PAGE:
N.D. sheriff recalls department's role in Omoruyi U.S.-Sask. smuggling bust

Local law enforcement in North Dakota who were involved in the arrest of Victor Omoruyi in the U.S. say there have been other attempts to cross the border into Canada.

Grohs' deputies had assisted U.S. border patrol in surveillance of Victor Omoruyi as he travelled to Minot

Michelle Omoruyi has been charged with human smuggling. Her husband Victor Omoruyi is in custody in the U.S. in connection with the same investigation. He has not been charged. (Facebook)

A U.S. county sheriff says efforts to investigate human smuggling at the Canada-U.S. border were months in the making and involved multiple levels of law enforcement.

Jeremy Grohs, sheriff of Burke County based out of Bowbells, N.D., said U.S. border patrol tipped his department off about a potential suspect involved in illegal border crossings earlier this year.

Authorities made multiple arrests earlier in the month, which saw Regina resident Michelle Omoruyi arrested and charged with human smuggling after she was stopped while driving a vehicle with nine Nigerian nationals near the U.S. border.

American authorities also arrested Omoruyi's husband, Victor, and two others. No charges have yet been laid.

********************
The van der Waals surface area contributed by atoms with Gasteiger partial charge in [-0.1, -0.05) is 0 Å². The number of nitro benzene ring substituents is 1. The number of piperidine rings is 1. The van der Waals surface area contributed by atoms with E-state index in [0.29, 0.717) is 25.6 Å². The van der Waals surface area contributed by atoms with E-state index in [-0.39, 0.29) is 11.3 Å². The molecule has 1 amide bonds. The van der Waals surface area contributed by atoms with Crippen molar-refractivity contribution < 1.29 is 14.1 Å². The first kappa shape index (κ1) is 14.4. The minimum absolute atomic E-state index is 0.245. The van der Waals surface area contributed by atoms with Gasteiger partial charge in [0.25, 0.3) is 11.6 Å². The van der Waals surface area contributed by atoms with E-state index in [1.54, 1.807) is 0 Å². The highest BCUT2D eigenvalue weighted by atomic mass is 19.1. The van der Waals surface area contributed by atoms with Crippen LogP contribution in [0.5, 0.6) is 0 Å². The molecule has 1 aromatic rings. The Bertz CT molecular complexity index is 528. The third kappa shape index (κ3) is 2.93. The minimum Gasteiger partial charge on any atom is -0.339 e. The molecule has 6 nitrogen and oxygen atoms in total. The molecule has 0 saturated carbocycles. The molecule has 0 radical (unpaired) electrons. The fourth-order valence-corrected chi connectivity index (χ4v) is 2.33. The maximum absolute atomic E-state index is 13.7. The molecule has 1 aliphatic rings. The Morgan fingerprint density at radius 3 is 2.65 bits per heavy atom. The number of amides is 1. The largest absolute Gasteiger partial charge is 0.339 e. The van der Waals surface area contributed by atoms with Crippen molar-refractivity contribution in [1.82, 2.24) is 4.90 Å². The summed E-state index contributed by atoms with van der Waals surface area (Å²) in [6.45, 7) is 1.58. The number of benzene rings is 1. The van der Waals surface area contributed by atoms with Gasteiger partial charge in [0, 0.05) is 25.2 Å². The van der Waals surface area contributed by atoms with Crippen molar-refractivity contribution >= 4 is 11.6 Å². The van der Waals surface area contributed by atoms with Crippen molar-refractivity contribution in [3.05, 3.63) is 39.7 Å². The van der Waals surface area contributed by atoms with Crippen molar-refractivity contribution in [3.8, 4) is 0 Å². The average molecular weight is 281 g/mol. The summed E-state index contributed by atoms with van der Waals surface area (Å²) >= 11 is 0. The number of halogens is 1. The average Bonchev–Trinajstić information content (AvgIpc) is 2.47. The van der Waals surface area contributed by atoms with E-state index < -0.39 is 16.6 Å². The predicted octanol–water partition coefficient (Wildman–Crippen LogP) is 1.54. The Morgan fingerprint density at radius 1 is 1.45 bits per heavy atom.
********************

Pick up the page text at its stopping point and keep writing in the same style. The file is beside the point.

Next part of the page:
Grohs said deputies had taken positions to keep an eye on the suspect vehicle, which he said was a white Ford Explorer, while U.S. border patrol tailed the vehicle to Minot.

Grohs said Victor Omoruyi told border officials he was going to Minot, N.D. to visit friends and family. Grohs said his department holed up near the border and waited for word from border patrol.

He estimates it was approximately seven hours later when border patrol said the same vehicle was leaving Minot with "numerous individuals," a change from earlier in the day. 

The vehicle travelled approximately four kilometres west of the Portal border crossing when the driver cut all lights to the vehicle, according to Grohs.

"It was believed that there may have been a possible event that took place," Grohs said. 

Some time later, Grohs said emergency lights lit up on the Canadian side of the border and his deputies recalled seeing the Explorer travel south of Northgate crossing, where it was later stopped by U.S. border patrol. 

Grohs was unable to comment on the potential link between the Omoruyi case and prior crossings. He noted the Portal crossing is very busy.

Though, he did say an escalated number of illegal crossings in the Pembina and Portal areas contributed to the involvement of his department. 

"We did have one event where we were able to ultimately locate five individuals. Two adults and three juveniles in January," Grohs said. 

The investigation is ongoing.

With files from Karen Pauls